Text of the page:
Originally published by The Economist
NOEMI LUNA was a teenager when she first realised she was not living legally in the United States. “When you’re little you go to school with other kids. You grow up with them and believe you’re the same, that you’re equal,” she muses. But when her peers started getting driver’s licences and travelling out of the country her parents, who brought Ms Luna to America from Mexico when she was two years old, explained such things would not be possible for her. She was undocumented.
Deferred Action for Childhood Arrivals (DACA), a policy President Barack Obama implemented by executive action in 2012, changed that. The programme allowed undocumented immigrants brought to America as children to study and work in America legally for renewable increments of two years, so long as they had committed no crimes and met certain educational requirements. Now Ms Luna’s future, as well as those of nearly 700,000 other so-called Dreamers, is again uncertain.
In September 2017 President Donald Trump announced he would phase out the DACA programme, claiming that Mr Obama had not possessed a mandate to implement it with no input from Congress. But Mr Trump did not end the policy outright. He gave DACA recipients whose status would expire before March 5th one month to renew it for another two years. Those whose protected status lapsed after that date would not enjoy the same privilege. When their status lapsed, they would be eligible for removal. Politicians took note. Congress would need to reach a legislative solution by March 5th or risk exposing Dreamers to deportation.
Or so they thought. In January a district-court judge in San Francisco ordered the Trump administration to continue renewing DACA applications while the underlying legality of ending the programme is worked out. To the surprise of many, instead of asking for a legal “stay” that would have reversed the injunction, the federal government complied. Yet the administration wants to bypass the federal appeals court. It has asked the Supreme Court to review the case directly instead of letting it wind its way through the court system first, as would normally be the case.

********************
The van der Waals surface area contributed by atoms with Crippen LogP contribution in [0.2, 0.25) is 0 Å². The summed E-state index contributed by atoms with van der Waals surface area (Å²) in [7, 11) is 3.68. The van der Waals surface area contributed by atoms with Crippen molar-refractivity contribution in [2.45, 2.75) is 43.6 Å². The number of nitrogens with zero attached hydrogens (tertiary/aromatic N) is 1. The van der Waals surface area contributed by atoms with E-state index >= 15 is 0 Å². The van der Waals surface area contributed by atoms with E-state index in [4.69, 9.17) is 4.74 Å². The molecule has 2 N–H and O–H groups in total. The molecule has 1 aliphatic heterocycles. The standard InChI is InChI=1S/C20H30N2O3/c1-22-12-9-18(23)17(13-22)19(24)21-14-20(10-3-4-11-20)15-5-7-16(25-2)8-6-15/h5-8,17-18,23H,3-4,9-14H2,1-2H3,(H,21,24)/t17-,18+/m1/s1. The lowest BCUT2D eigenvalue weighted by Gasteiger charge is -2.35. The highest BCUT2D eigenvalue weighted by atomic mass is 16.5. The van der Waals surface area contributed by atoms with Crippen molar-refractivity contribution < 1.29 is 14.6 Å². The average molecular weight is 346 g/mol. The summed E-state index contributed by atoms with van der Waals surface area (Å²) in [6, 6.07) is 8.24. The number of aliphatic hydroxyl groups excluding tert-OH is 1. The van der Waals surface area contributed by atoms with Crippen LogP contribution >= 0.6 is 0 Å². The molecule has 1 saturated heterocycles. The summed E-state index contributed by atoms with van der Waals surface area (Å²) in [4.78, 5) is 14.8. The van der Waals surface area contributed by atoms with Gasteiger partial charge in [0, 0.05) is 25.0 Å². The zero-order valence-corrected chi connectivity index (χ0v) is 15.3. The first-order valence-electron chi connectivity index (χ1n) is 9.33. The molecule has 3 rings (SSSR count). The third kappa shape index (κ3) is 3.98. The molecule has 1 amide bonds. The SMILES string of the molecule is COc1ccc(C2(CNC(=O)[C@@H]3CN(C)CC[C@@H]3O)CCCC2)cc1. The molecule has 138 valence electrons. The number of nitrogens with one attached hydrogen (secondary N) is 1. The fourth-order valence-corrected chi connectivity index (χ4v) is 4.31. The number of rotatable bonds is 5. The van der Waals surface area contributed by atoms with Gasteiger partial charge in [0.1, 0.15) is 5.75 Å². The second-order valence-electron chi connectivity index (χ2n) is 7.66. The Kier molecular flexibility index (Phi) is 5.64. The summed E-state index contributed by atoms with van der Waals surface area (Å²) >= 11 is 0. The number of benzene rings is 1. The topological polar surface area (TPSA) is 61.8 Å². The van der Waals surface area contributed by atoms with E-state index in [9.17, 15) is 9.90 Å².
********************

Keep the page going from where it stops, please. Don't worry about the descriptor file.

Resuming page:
The Supreme Court has yet to indicate whether it will take up the case but is expected to do so by February 23rd. On February 13th a New York court issued an order similar to the San Francisco one, mandating that the administration continue to renew DACA applications. This development makes the Supreme Court’s acceptance of the case much more likely, says Leon Fresco, who previously worked on immigration litigation at the Department of Justice and now serves as an immigration lawyer at Holland & Knight, a law firm. If the Supreme Court does accept, the soonest it would rule is early May. If it does not, the case could take another year to work its way through the legal system.
In the meantime, even though March 5th is no longer a hard deadline, some in Congress are trying to find a legislative fix which would render the court case immaterial. Versions of bills shielding Dreamers from deportation have been introduced more than 20 times since 2001 when the first such proposal was floated, according to LawLogix, a legal software group. Despite enjoying support from Republicans, Democrats and the general public, the bills have floundered. If the court’s ruling is unfavourable to DACA and no legislative agreement is reached, the law will return to where it was before 2012, and people who arrived in America as minors will again be subject to deportation. That does not mean they will all be deported. More than 10m people are also eligible for deportation and, short of war or pandemic, nobody has yet devised a method for expelling humans on that scale. But it would reintroduce an arbitrary element to a system that is already an act of self-harm.
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